speaker at fresno stateFresno State announced the opening of its new Transportation Institute one year after the Fresno Council of Governments Policy Board approved the use of nearly $3 million in Measure C New Technology Reserve funds. The institute opened this fall in a temporary space adjacent to the Engineering East building.

The Fresno State Transportation Institute is a collaboration between the 15 cities within Fresno County and Fresno State’s Lyles College of Engineering, Craig School of Business and College of Social Sciences.

Funding will support students and faculty researchers as they address topics such as air pollution and greenhouse gas emissions, safety, energy, congestion and advanced transportation technologies, and also will enable them to seek federal and state transportation grants.

“The Fresno County Transportation Authority is excited about the research and educational opportunities that will be provided to students at Fresno State to explore the challenges that face our Valley, state and nation as new technology is introduced to change the way we move people and goods throughout the world,” says Lynne Ashbeck, Fresno County Transportation Authority board member.

Dr. Aly Tawfik, assistant professor of civil engineering at Fresno State, will serve as the institute’s founding director.



Partnering for City Planning

Fresno State students can now earn a degree in city and regional planning thanks to a partnership with McCaffrey Homes to provide students with hands-on experience in design and infrastructure through a case study class on the Tesoro Viejo development, a 1,600-acre site at the foot of Little Table Mountain.

Jointly owned by the McCaffrey and Lyles families, the new Tesoro Viejo community is located off Highway 41 in Madera County’s designated growth area, Rio Mesa.

Students will learn broad planning skills and gain specialized knowledge pertaining to Valley issues such as transportation and water resource planning. They will also have access to a wide range of internships and experiences through on-site visits and guest lectures that will make them optimal candidates for jobs in our growing region.

“We commend the efforts of Fresno State to deliver a city and regional planning degree program that will go far in serving the needs of our region,” says Brent McCaffrey, president of McCaffrey Homes. “We are thrilled to invest in the higher education of students in an area that is of critical importance for the future of our community.”

The University received support from corporations like PG&E, as well as scholarship funds donated by McCaffrey Homes, Bonadelle Homes, Granville Homes, Penstar Group and Silkwood Ventures.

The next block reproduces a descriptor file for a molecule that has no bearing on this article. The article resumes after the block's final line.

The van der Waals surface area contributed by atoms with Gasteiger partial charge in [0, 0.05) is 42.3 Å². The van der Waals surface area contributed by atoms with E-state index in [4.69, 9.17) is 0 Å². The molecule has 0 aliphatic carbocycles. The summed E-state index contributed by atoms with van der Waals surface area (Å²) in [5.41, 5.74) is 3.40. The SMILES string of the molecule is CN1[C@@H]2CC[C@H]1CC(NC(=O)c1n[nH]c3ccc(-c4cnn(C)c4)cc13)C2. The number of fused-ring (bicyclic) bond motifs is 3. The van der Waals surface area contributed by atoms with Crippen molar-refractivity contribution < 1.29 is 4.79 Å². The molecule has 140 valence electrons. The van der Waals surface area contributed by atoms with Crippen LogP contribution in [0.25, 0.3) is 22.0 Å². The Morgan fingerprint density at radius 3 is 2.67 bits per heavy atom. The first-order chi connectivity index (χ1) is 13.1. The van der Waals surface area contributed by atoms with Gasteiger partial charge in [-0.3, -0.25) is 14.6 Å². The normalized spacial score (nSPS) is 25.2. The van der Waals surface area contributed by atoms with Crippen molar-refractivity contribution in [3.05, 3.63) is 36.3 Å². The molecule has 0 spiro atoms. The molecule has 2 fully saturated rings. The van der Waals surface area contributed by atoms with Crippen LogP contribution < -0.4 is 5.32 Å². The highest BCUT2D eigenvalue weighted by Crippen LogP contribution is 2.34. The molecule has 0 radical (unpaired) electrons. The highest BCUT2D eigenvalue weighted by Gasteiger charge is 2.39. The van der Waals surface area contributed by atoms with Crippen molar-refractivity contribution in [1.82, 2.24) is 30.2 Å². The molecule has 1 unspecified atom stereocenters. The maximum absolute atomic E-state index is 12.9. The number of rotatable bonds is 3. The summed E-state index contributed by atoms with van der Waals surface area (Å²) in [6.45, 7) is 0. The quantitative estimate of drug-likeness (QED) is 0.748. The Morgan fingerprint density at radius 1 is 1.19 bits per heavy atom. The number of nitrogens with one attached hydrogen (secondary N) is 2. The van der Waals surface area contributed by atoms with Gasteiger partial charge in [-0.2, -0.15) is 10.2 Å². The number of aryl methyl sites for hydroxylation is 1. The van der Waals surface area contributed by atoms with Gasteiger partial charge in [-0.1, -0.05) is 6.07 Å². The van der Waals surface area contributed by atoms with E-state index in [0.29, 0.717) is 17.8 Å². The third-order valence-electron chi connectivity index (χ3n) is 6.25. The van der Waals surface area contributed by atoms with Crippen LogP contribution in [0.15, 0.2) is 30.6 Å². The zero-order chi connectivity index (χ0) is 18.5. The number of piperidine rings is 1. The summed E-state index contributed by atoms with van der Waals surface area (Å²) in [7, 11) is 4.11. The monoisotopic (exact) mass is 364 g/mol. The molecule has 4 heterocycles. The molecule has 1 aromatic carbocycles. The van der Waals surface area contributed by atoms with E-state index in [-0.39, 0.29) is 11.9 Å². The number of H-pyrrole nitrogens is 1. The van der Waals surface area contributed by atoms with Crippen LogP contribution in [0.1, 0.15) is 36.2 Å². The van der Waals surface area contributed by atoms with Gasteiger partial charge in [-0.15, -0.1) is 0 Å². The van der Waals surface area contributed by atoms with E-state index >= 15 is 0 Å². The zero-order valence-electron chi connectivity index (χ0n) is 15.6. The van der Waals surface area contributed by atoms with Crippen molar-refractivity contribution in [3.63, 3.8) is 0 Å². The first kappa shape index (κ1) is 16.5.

A Legacy of Caring

in the labDoris Sullenger cared for others her whole life.

One of seven children, and the daughter of Chinese immigrants, she became a caretaker for her younger siblings at age 9.

By the time she was college-aged, Mrs. Sullenger helped at her parents’ restaurant, earning little more than a dollar an hour to put herself through Fresno State. Though her parents didn’t want her to pursue an education, she persevered, earning bachelor’s degrees in both chemistry and microbiology in 1976 — joining the small but increasing population of women pursuing science, technology, engineering and math (STEM) careers at that time.

For 39 years, Mrs. Sullenger continued caring for those around her. As a clinical laboratory scientist at Community Medical Centers, she supported health and wellness in the Central Valley.

girls in the lab“My wife loved to give back what she got,” says Matt Sullenger, Doris’ husband. “I remember twice a year, she would give her whole paycheck to charity.”

Now, even after her untimely death in March, Mrs. Sullenger continues her legacy of caring.

She left $200,000 in her will to provide scholarships to students in the College of Science and Mathematics at Fresno State who are studying microbiology, chemistry or mathematics. Such a gift is especially critical at a time when 80 percent of Fresno State students need financial assistance, and women continue to be underrepresented in STEM fields.

“She wanted to make it easier for the next generation,” Matt says. “You can’t take [the money] with you when you go, so why not give it back?”